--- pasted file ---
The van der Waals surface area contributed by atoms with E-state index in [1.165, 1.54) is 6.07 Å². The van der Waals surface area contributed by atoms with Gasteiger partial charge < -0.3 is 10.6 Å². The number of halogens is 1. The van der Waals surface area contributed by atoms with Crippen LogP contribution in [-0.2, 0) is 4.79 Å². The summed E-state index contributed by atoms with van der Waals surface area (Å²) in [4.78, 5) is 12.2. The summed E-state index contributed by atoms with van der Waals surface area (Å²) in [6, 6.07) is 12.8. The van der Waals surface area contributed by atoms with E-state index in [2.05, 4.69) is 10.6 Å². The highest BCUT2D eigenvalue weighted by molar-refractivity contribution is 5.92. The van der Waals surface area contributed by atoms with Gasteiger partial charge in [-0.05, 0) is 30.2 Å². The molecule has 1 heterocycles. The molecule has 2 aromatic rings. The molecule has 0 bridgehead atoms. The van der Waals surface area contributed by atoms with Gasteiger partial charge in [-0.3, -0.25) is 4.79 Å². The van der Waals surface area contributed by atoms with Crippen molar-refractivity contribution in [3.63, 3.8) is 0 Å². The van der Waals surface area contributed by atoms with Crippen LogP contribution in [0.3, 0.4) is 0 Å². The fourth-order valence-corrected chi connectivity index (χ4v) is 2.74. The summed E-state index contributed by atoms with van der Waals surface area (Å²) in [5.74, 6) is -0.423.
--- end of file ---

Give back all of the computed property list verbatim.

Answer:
The van der Waals surface area contributed by atoms with E-state index in [1.165, 1.54) is 6.07 Å². The van der Waals surface area contributed by atoms with Gasteiger partial charge < -0.3 is 10.6 Å². The number of halogens is 1. The van der Waals surface area contributed by atoms with Crippen LogP contribution in [-0.2, 0) is 4.79 Å². The summed E-state index contributed by atoms with van der Waals surface area (Å²) in [4.78, 5) is 12.2. The summed E-state index contributed by atoms with van der Waals surface area (Å²) in [6, 6.07) is 12.8. The van der Waals surface area contributed by atoms with E-state index in [2.05, 4.69) is 10.6 Å². The highest BCUT2D eigenvalue weighted by molar-refractivity contribution is 5.92. The van der Waals surface area contributed by atoms with Gasteiger partial charge in [-0.05, 0) is 30.2 Å². The molecule has 1 heterocycles. The molecule has 2 aromatic rings. The molecule has 0 bridgehead atoms. The van der Waals surface area contributed by atoms with Gasteiger partial charge in [-0.3, -0.25) is 4.79 Å². The van der Waals surface area contributed by atoms with Crippen molar-refractivity contribution in [3.63, 3.8) is 0 Å². The van der Waals surface area contributed by atoms with Crippen LogP contribution in [0.3, 0.4) is 0 Å². The fourth-order valence-corrected chi connectivity index (χ4v) is 2.74. The summed E-state index contributed by atoms with van der Waals surface area (Å²) in [5.74, 6) is -0.423.